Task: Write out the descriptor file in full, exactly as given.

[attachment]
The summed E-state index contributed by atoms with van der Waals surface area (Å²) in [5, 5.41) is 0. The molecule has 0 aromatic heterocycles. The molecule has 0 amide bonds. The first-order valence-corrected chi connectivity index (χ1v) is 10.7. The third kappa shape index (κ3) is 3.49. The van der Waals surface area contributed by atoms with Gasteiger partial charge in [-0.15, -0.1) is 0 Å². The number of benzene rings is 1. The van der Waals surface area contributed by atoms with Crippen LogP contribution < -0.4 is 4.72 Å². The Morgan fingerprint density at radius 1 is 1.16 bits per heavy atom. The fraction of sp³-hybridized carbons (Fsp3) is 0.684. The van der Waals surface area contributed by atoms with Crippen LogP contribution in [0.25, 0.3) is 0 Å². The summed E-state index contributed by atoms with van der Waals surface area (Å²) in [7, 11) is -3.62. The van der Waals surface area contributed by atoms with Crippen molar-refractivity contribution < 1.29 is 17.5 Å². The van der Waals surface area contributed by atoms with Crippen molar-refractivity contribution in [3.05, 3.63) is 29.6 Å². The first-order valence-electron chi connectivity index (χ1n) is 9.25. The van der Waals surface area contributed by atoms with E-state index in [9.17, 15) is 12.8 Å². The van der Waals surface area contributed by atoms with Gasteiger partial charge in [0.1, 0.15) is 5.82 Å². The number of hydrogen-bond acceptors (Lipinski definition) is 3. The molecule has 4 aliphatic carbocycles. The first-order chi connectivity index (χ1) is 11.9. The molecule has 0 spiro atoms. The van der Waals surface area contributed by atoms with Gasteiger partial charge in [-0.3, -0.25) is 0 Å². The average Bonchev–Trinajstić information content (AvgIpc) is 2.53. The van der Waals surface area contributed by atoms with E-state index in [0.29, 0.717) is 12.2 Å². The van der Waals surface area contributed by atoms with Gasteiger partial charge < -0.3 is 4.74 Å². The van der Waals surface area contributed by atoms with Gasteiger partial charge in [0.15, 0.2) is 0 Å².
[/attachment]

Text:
The summed E-state index contributed by atoms with van der Waals surface area (Å²) in [5, 5.41) is 0. The molecule has 0 aromatic heterocycles. The molecule has 0 amide bonds. The first-order valence-corrected chi connectivity index (χ1v) is 10.7. The third kappa shape index (κ3) is 3.49. The van der Waals surface area contributed by atoms with Gasteiger partial charge in [-0.15, -0.1) is 0 Å². The number of benzene rings is 1. The van der Waals surface area contributed by atoms with Crippen LogP contribution < -0.4 is 4.72 Å². The Morgan fingerprint density at radius 1 is 1.16 bits per heavy atom. The fraction of sp³-hybridized carbons (Fsp3) is 0.684. The van der Waals surface area contributed by atoms with Crippen LogP contribution in [0.25, 0.3) is 0 Å². The summed E-state index contributed by atoms with van der Waals surface area (Å²) in [7, 11) is -3.62. The van der Waals surface area contributed by atoms with Crippen molar-refractivity contribution < 1.29 is 17.5 Å². The van der Waals surface area contributed by atoms with Crippen molar-refractivity contribution in [3.05, 3.63) is 29.6 Å². The first-order valence-electron chi connectivity index (χ1n) is 9.25. The van der Waals surface area contributed by atoms with E-state index in [9.17, 15) is 12.8 Å². The van der Waals surface area contributed by atoms with Gasteiger partial charge in [0.1, 0.15) is 5.82 Å². The number of hydrogen-bond acceptors (Lipinski definition) is 3. The molecule has 4 aliphatic carbocycles. The first-order chi connectivity index (χ1) is 11.9. The molecule has 0 spiro atoms. The van der Waals surface area contributed by atoms with Gasteiger partial charge in [-0.3, -0.25) is 0 Å². The average Bonchev–Trinajstić information content (AvgIpc) is 2.53. The van der Waals surface area contributed by atoms with E-state index in [0.29, 0.717) is 12.2 Å². The van der Waals surface area contributed by atoms with Gasteiger partial charge < -0.3 is 4.74 Å². The van der Waals surface area contributed by atoms with Gasteiger partial charge in [0.15, 0.2) is 0 Å².